‘Manet/Degas’, a Major Exhibition to Open at The Metropolitan Museum of Art, September 24th

 

 

 

Installation view of Manet/Degas, on view September 24, 2023-January 7, 2024, at The Metropolitan Museum of Art. Photo by Anna-Marie Kellen, courtesy of The Met

Opening at The Metropolitan Museum of Art on September 24, 2023, Manet/Degas examines one of the most significant artistic dialogues in the genesis of modern art. Born only two years apart, Édouard Manet (1832–1883) and Edgar Degas (1834–1917) were friends, rivals, and, at times, antagonists whose work shaped the development of modernist painting in France. By examining the ways in which their careers intersected and presenting their work side by side, this exhibition investigates how their artistic objectives and approaches both overlapped and diverged.

Installation view of Manet/Degas, on view September 24, 2023-January 7, 2024, at The Metropolitan Museum of Art. Photo by Anna-Marie Kellen, courtesy of The Met

Through 160 paintings and works on paper, Manet/Degas takes a fresh look at the interactions of these two artists in the context of the family relationships, friendships, intellectual circles, and sociopolitical events that influenced their artistic and professional choices, deepening our understanding of a key moment in 19th-century French art history.

Manet, George More at the Cafe’, 1878 or 1879, Oil on canvas. In this unfinished portrait, manet depicts the Irish writer George Moore.

“Manet and Degas produced some of the most provocative and admired images in Western art,” said Max Hollein, The Met’s Marina Kellen French Director. “Anchored by the unparalleled holdings of their work in the collections of The Met and the Musée d’Orsay, in addition to incredible loans from more than 50 other institutions and individual collectors, this exhibition offers a riveting new perspective on the storied pair of artists.”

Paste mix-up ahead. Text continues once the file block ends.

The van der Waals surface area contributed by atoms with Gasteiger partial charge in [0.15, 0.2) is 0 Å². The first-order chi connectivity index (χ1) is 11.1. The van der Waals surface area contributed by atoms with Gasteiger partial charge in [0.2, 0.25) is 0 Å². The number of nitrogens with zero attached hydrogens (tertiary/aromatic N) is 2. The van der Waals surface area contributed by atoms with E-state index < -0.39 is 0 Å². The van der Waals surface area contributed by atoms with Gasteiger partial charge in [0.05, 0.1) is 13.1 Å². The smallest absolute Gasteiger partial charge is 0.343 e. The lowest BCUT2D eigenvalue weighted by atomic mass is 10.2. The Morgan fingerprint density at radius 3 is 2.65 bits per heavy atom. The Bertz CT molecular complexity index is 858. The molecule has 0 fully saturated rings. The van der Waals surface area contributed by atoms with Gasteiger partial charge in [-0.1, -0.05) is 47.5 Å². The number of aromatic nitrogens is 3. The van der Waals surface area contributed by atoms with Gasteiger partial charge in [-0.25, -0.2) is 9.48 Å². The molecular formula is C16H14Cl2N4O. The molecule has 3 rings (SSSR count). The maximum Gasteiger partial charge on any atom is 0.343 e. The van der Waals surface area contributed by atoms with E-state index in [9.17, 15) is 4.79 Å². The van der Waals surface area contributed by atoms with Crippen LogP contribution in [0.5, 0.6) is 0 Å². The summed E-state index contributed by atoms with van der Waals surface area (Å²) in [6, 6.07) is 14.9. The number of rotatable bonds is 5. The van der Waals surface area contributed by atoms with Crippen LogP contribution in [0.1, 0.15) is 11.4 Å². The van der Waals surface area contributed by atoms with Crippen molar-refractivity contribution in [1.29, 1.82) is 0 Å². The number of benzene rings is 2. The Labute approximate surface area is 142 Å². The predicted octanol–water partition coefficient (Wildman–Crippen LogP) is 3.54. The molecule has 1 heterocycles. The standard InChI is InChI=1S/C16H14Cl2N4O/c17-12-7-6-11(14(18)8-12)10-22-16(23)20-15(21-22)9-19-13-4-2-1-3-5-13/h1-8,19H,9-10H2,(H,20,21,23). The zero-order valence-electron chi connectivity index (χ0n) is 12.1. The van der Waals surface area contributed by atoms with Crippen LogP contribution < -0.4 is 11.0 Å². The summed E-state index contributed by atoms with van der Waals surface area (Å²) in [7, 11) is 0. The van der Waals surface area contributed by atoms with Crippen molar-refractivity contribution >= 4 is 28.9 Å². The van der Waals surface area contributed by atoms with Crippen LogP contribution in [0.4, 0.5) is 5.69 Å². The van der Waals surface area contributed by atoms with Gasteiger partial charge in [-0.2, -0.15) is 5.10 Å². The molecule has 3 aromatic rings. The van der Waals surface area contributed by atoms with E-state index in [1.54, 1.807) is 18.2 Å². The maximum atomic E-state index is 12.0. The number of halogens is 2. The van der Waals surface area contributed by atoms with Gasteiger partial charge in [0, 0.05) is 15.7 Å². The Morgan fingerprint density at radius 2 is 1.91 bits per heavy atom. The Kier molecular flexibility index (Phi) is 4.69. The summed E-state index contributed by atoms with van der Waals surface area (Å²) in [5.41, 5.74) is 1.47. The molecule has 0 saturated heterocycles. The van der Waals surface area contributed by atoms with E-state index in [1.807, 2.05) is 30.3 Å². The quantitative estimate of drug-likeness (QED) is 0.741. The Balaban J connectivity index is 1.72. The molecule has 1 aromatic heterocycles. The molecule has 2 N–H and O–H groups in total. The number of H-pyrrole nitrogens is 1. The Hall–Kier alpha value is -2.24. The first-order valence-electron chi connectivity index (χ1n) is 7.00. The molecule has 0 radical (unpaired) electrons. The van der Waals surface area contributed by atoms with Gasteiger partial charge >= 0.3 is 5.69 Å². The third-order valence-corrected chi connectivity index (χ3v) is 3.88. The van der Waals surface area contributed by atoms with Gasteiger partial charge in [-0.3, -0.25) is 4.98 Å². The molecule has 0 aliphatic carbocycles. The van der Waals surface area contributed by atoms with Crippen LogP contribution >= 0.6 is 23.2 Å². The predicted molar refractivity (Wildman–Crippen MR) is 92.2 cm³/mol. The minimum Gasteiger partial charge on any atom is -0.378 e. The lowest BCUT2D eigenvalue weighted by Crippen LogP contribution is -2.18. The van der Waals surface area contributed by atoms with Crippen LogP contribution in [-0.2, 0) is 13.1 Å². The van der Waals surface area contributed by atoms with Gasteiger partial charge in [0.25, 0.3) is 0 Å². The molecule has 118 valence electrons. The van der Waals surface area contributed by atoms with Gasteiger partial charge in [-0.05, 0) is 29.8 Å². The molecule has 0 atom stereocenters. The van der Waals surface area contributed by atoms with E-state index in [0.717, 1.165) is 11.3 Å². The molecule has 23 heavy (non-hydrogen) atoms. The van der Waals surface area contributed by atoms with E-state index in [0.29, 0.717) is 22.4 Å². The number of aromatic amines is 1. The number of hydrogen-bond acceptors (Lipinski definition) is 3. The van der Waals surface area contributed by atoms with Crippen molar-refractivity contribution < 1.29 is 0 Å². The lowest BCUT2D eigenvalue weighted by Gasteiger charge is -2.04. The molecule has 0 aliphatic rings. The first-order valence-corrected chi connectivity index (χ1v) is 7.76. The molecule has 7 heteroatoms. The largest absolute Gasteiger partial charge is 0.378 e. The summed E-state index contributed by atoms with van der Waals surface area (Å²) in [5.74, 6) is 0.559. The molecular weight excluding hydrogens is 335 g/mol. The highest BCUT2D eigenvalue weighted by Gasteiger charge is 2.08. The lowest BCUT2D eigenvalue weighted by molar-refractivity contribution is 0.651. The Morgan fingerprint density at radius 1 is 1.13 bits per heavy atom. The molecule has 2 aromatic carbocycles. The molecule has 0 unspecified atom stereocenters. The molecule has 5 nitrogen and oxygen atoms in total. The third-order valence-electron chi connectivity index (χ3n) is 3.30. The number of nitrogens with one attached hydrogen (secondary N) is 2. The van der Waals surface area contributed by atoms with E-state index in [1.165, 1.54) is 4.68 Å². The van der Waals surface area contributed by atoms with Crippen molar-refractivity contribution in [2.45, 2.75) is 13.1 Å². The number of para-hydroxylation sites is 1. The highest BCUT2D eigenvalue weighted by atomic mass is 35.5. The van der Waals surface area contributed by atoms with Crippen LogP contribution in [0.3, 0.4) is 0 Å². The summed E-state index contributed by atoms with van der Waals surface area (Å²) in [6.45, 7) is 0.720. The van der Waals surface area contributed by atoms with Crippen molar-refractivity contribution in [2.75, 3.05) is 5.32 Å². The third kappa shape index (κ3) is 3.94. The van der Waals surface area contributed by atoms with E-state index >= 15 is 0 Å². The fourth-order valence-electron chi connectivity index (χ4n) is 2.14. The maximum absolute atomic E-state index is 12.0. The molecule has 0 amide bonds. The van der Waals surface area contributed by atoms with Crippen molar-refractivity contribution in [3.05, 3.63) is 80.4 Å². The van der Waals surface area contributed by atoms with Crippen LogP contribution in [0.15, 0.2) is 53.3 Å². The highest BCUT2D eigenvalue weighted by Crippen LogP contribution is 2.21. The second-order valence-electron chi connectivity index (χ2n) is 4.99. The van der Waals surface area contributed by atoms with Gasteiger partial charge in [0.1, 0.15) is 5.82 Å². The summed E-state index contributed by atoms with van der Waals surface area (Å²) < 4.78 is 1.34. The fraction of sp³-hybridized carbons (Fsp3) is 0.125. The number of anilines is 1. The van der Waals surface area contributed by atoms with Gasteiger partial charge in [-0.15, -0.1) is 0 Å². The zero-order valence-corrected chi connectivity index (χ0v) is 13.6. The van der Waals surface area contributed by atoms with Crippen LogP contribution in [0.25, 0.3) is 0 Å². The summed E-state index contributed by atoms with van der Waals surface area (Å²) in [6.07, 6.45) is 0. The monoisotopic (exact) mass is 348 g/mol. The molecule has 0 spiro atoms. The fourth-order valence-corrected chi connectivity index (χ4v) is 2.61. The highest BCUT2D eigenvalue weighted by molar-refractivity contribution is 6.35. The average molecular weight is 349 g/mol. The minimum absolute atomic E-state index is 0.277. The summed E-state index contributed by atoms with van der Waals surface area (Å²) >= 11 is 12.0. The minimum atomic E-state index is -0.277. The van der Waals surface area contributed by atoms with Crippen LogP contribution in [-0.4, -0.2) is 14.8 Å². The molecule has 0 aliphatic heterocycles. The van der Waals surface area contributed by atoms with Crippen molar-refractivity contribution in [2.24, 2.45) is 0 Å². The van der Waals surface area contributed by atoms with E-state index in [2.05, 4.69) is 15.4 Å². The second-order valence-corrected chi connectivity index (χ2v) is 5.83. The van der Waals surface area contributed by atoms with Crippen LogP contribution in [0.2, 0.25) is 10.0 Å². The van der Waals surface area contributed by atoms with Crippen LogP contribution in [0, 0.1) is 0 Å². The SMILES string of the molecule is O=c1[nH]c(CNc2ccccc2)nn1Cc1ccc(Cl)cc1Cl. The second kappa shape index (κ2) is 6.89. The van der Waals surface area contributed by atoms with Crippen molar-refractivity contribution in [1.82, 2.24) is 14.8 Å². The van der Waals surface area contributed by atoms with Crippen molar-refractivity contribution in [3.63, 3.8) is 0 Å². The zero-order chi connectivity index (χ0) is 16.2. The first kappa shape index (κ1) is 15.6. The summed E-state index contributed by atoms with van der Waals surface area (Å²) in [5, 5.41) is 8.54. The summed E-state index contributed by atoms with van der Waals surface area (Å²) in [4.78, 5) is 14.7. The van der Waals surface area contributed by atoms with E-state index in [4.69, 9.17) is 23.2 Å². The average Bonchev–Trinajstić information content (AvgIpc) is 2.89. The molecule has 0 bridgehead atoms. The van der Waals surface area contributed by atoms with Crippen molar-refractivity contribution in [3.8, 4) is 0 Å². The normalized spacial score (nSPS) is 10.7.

Installation view of Manet/Degas, on view September 24, 2023-January 7, 2024, at The Metropolitan Museum of Art. Photo by Anna-Marie Kellen, courtesy of The Met

Highlights among the loans to the exhibition include Manet’s groundbreaking Olympia, which will travel to the United States for the first time in the work’s history, as well as Degas’s recently conserved Family Portrait (The Bellelli Family) from the Musée d’Orsay. Four drawings of Manet by Degas—two from the Musée d’Orsay and two from The Met—will be reunited with rare, related etchings. They will be displayed alongside Degas’s Monsieur and Madame Édouard Manet (Municipal Museum of Kitakyushu), a gift to the sitters that Manet later slashed, thus marking an initial point of rupture. Integral pairings of works by the two artists that showcase their treatment of similar subjects from modern life include Degas’s In a Café (The Absinthe Drinker) (Musée d’Orsay) and Manet’s Plum Brandy(National Gallery of Art, Washington, D.C.), as well as Manet’s The Races at Longchamp (Art Institute of Chicago) and Degas’s Racehorses before the Stands (Musée d’Orsay).

The exhibition features many works formerly in Degas’s collection, including Manet’sThe Execution of Maximilian (The National Gallery, London), which was methodically reassembled by Degas after it had been cut into pieces and dispersed following Manet’s death.